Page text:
Menstrual Migraine – Menstrual Cycle
May 1, 2010
Most female migraines [Menstrual migraines] are believed to be closely associated with a woman’s menstrual cycle, due to changes in the levels of estrogens during the menstrual cycle. Estrogen levels decrease before the menstrual flow starts.
When estrogen and progesterone hormones drop to their lowest levels it is not unusual for a Premenstrual Migraine to start. Whilst female migraine attacks are expected to disappear during pregnancy some women have experienced migraines during the first trimester but absent after the third month of pregnancy.
Interesting points about menstrual migraines, menstrual cycle and pregnancy:
Menstrual migraines usually last longer than non-menstrual migraines and are often much more difficult to treat effectively.
Women suffer from migraines far more frequently than men. In fact, in adult women the rate of frequency is roughly 15% to 17%, whereas in men it is only about 5%. Menstrual migraines are a significant contributing factor.
25% to 30% of all women in their 30s experience at least an occasional menstrual migraine.
Studies have shown that estrogen withdrawal is a key factor in migraines associated with menstrual cycles.
60% to 70% of women who suffer from migraines have menstrual-related migraines.
10% to 14% of women with migraines have them only during menstruation. These types of headaches are known as ‘true menstrual migraines’.
Premenstrual migraine may in fact be part premenstrual syndrome (PMS), the menstrual related mood disorder. Symptoms of PMS include irritability and/or depression, fatigue, bloating and, yes, headache.
Two-thirds of women who suffer from pre-menopausal migraines find their condition improve with physiologic menopause. On the other hand, research has shown that surgical menopause worsens migraine conditions in two-thirds of cases.
Migraine attacks usually disappear during pregnancy. At the same time, however, some women report an initial onset of migraines during the first trimester of pregnancy. Migraine headaches disappear after the third month of pregnancy.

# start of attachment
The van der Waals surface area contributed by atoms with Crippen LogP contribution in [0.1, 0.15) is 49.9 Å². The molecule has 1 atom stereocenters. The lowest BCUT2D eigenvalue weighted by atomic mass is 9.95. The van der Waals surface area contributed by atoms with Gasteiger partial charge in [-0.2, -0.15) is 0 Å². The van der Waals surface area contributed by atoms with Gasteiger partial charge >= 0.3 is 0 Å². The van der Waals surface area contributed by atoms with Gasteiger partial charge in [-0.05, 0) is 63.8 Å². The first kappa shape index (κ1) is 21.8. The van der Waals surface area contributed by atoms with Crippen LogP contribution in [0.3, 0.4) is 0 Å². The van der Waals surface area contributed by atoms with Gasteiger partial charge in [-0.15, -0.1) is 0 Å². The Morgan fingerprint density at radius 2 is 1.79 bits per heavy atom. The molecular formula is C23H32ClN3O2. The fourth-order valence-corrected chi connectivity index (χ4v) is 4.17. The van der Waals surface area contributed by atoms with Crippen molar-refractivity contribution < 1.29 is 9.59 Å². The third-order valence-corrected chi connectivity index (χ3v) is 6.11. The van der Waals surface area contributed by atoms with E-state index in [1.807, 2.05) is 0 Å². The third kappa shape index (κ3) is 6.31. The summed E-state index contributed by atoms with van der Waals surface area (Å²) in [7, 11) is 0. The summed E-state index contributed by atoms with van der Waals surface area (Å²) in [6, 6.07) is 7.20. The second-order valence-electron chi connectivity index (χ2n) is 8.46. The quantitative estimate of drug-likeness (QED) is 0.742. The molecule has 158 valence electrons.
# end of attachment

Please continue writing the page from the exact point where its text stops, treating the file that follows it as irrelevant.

Treatment options for menstrual migraines
When choosing to treat menstrual migraines with medication, the drugs used most often are non-steroidal anti-inflammatory medications (NSAIDs).
The NSAIDS of choice in treating menstrual migraines are:
ibuprofen (Advil and Motrin)
fenoprofen calcium (Nalfon)
For best results when using NSAIDs to treat migraines, usage should be started two to three days before menstrual flow actually begins and the therapy should be continued throughout the period. Gastrointestinal side effects are generally not serious enough to be considered because the therapy takes place over such a short period, no pun intended.
Doctors also recommend taking NSAIDs for patients who suffer from more severe menstrual migraines or who desire to continue taking oral contraceptives. This therapy should begin the l9th day of your cycle and continue through the second day of the next cycle.
Some women have found antinausea medicine and pain relievers like aspirin, ibuprofen or acetaminophen sufficient enough to dull the pain. Others trust in analgesics or serotonin agonists such as Imitrex, Zomig, Amerge or Maxalt. It is extremely important to be aware of and avoid the dangers of a repetitive pattern of medication or overuse of medication as this can cause a rebound headache.
Other treatments for menstrual migraines
A treatment that is utilized in the days leading up to your period and may either delay or actually prevent the onset of a menstrual migraine is an estrogen skin patch.
Research has shown that daily doses of magnesium may help menstrual migraines in certain women. In addition, vitamin and herbal treatments have been found to be quite effective. The herb feverfew or vitamin B2 when taken on a daily basis may reduce either the severity or the frequency of headaches, though research does not point to menstrual migraines in particular.
Even though two-thirds of women do report improvement in their migraine condition with the onset of natural menopause, two-thirds of women report a worsening with surgery, therefore neither a hysterectomy nor an ovarian removal are recommended as a possible remedy.
As always, you must consult your physician for a proper diagnosis before discontinuing or starting any kind of new treatment, including over-the-counter medication treatments. Every one has a unique health profile that includes aspects specific to their physiology and family history that may preclude them from taking certain medications.
Some final tips for dealing with menstrual migraines
Managing your migraines is as important as managing your life. There are enough different migraine triggers to fill a book and keeping track of them can be a full time job.
It is highly recommended that you keep a journal or a ‘trigger diary’ that includes a record of foods you eat, weather conditions, medications you have taken, stressful events, menstrual activity, etc.
Also of benefit is developing a plan around your period. Reduce stress as much as possible by planning work and leisure commitments around your cycle so as to cut back on menstrual-related triggers as much as possible.
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